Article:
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Foreclosure in San Diego : Real Estate Advice

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Activity 161
Thu Apr 11, 2013
Kevin Sanderlin answered:
It's actually just 14 days notice that is needed. So, if they have given you 14 days notice and you have a trustee sale date coming up, you do not have much time to figure out your options.
With such limited time to work with, every hour that passes is one more hour closer to your property being foreclosed. I specialize in helping people delay trustee sale dates even with very little time left. If you contact me directly, I can meet you tomorrow with all of the documents needed to try to get your trustee sale date postponed. No cost to you for my services.

Kevin Sanderlin
Keller Williams Realty
Cell 858-212-4702
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0 votes 4 answers Share Flag
Sat Feb 23, 2013
Paul Garrett answered:
mudhafar tawfeeq, this is mr paul garrett with socalrealtors you where asking if a property is still aval, which one are you asking about I have several if you give me an address I can look it up and I need your full name and I good way to contact you prefer phone # and email, my properties go quick so let me know what your looking at and I can answer you back faster.
thank you, my cell is 619 917-7093.
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0 votes 6 answers Share Flag
Thu Jun 20, 2013
Robert Boerner answered:
Assuming the property is in San Diego County, I would suggest you go to the county's webpage and see if a recent Notice of Default has been filed.

(Make sure you search by the name that is on your Deed of Trust/mortgage document).

A call to your mortgage company would be worthwhile too.
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0 votes 10 answers Share Flag
Thu Jun 27, 2013
Chad Basinger answered:
Hello sdiegoec,

I'm pretty good at reading minds, but this one has me stumped. What, specifically, are you wanting to know?

0 votes 8 answers Share Flag
Wed Feb 6, 2013
Daniel Lehman answered:
There is no specific answer, because it depends on what type of financing you would be doing...

If you were planning on going conventional, you would have to wait 7 years before buying a new home, or doing a new loan.

If FHA, its a 2 year waiting period, and if you are a veteran, VA will allow you to buy after 2 years...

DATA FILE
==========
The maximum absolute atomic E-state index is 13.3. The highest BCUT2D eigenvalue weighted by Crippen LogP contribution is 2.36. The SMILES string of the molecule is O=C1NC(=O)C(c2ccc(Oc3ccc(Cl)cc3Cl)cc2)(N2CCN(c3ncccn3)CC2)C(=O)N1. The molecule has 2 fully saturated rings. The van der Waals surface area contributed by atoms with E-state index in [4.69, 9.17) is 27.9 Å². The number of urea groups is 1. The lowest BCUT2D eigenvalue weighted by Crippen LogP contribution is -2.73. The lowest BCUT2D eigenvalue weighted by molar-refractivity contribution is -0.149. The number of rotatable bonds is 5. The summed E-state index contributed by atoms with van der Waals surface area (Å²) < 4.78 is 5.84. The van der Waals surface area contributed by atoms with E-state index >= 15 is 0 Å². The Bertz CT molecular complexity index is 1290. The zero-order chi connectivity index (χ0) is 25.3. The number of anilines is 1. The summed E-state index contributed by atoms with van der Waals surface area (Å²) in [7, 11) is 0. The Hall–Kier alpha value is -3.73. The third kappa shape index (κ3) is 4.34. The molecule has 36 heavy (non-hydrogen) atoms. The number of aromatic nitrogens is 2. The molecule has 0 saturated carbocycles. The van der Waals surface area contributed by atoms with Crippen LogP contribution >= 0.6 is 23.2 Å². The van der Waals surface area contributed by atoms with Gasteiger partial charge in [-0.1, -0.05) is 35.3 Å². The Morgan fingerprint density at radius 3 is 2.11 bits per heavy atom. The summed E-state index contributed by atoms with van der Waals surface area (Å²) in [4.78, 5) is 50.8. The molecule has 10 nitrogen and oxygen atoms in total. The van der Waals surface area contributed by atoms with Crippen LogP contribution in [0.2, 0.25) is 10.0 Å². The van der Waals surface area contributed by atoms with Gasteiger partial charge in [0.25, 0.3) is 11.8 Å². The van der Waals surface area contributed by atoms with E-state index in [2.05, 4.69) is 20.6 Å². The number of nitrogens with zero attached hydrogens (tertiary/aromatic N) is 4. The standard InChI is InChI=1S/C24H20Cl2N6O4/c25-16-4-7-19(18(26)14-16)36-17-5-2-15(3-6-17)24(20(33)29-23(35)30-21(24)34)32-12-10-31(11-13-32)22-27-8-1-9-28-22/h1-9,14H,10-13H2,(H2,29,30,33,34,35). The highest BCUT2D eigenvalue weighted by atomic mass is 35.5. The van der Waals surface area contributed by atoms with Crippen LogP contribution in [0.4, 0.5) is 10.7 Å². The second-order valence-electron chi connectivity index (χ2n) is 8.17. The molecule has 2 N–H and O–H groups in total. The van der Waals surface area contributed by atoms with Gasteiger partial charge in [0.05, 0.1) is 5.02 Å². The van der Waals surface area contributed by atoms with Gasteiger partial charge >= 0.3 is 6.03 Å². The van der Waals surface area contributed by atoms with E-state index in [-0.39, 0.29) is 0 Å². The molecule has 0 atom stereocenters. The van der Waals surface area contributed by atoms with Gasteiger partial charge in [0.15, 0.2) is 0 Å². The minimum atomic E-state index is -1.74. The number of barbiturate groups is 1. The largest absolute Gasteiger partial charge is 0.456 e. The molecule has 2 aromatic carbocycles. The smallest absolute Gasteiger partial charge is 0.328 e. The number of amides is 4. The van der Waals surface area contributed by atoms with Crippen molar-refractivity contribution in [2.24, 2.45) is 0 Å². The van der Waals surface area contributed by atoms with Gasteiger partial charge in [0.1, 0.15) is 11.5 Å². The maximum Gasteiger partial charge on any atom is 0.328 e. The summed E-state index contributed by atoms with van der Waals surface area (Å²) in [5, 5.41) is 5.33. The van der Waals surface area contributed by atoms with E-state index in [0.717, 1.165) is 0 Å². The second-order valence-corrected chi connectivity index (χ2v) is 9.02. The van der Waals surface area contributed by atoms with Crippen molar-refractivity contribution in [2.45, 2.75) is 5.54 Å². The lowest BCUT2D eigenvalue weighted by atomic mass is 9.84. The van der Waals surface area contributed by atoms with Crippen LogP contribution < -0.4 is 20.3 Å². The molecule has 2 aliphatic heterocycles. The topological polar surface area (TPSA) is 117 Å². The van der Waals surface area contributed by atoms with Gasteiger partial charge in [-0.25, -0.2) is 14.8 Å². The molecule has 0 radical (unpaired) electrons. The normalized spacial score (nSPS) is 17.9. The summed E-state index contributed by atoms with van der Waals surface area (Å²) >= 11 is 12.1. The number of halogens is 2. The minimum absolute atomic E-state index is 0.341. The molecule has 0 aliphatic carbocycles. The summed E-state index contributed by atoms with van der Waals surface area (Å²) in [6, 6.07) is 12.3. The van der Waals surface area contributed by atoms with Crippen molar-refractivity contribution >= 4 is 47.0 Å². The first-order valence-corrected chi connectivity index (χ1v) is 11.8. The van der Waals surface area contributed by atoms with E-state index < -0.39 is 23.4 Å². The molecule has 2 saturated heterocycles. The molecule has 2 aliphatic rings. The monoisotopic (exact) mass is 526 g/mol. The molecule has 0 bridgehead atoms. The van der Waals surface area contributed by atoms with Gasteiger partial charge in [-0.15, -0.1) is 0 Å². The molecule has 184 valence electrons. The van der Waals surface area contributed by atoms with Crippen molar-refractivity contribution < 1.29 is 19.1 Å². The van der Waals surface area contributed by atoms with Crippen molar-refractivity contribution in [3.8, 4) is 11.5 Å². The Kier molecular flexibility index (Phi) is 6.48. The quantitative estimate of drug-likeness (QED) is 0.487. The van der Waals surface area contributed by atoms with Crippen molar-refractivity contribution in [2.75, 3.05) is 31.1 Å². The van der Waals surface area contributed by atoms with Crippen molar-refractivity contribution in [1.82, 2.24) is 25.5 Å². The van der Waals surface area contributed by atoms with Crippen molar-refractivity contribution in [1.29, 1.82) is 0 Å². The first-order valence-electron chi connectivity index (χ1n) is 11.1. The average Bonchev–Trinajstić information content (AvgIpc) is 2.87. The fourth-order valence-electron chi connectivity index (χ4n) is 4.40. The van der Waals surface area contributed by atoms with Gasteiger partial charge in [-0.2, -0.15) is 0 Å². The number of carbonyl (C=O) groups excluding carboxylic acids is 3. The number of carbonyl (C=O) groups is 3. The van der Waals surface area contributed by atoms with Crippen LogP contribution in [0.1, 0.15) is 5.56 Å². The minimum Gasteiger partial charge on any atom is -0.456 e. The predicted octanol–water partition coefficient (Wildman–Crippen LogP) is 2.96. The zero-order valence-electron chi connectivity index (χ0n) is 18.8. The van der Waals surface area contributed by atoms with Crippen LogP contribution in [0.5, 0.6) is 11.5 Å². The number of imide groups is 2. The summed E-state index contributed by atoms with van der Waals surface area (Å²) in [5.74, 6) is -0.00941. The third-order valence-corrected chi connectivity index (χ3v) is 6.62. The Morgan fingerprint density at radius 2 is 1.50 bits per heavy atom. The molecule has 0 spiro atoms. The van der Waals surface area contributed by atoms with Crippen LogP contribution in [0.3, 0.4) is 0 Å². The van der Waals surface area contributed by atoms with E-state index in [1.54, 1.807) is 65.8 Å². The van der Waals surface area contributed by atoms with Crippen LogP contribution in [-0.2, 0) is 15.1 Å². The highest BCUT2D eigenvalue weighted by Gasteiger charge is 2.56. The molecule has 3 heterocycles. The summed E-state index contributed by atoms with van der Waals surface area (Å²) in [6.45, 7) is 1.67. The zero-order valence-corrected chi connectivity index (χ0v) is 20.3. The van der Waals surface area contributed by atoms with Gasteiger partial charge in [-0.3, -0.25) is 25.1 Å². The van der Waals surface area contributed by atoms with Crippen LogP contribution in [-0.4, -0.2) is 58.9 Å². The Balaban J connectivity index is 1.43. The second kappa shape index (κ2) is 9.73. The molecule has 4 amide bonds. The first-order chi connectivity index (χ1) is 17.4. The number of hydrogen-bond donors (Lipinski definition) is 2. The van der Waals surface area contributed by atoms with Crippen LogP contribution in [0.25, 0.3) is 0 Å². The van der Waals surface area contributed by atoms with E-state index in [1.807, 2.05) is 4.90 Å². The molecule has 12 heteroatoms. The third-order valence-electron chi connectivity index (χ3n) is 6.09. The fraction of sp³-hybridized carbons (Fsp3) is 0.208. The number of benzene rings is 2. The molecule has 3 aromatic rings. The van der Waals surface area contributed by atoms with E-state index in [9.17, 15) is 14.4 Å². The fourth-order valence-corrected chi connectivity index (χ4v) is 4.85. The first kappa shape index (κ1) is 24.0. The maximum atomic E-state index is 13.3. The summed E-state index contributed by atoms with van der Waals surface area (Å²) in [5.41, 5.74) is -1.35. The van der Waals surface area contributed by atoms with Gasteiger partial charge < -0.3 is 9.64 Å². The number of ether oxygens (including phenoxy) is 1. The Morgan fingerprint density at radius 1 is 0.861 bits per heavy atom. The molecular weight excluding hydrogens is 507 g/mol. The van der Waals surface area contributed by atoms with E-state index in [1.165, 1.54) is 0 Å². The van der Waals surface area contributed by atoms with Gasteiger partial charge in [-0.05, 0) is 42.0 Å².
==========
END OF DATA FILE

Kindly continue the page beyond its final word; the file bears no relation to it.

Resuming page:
If any agents, or anyone else for that matter wants a chart that shows the waiting times for VA, FHA, USDA, and Conventional with foreclosures, Chapter 7BK, Chapter 13 BK, and short sale, drop me an email and I will forward it over...

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0 votes 6 answers Share Flag
Sun Jan 6, 2013
Bill Hays answered:
If I was you, I would be talking directly to your landlord's real estate agent and get regular updates. An accepted offer can (but not always) delay the sale, but there are a lot of variables including the amount of the offer and the capability of the short sale negotiator. You want to know what the terms of the offer are as they relate to you. Is this an investor offer or a family who plans to move in?

You also might consider negotiating with your landlord on the rent side. If you walk, your landlord has a bit of a problem unless your place is super nice and move-in ready. A vacant house is not a good thing for a landlord - you are an asset. The question becomes why should you pay rent if they aren't paying the mortgage? You can leverage your value by talking to them about a reduced rate for the value of your tenancy. I let a tenant stay 10 months free just so my listing wasn't vacant and so it would be taken care of. It worked nicely and I didn't have to deal with squatters. The bank wanted to know if my seller was collecting rent anyways, and guess what, the bank would have taken it if we were collecting rent.

Bottom line, do things on your terms. In other words, if you can't get a discount on rent - your future is clear, you are moving out sooner rather than later. Don't wait - start looking now and get a new place when you aren't in a pinch to do so.

If you contact me directly, I am happy to keep tabs on the bank sale dates and let you know when I see extensions being granted. Either way, if it does sell on the 25th, you are not kicked out. You still have your rights as a tenant and as Jim said on your other thread, you may be able to negotiate some cash from the bank to move sooner rather than later - but again, moving in your time on your terms is the more prudent approach.

Good Luck!

CA DRE 01775528
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0 votes 7 answers Share Flag
Wed Jan 9, 2013
Jim Fishinger answered: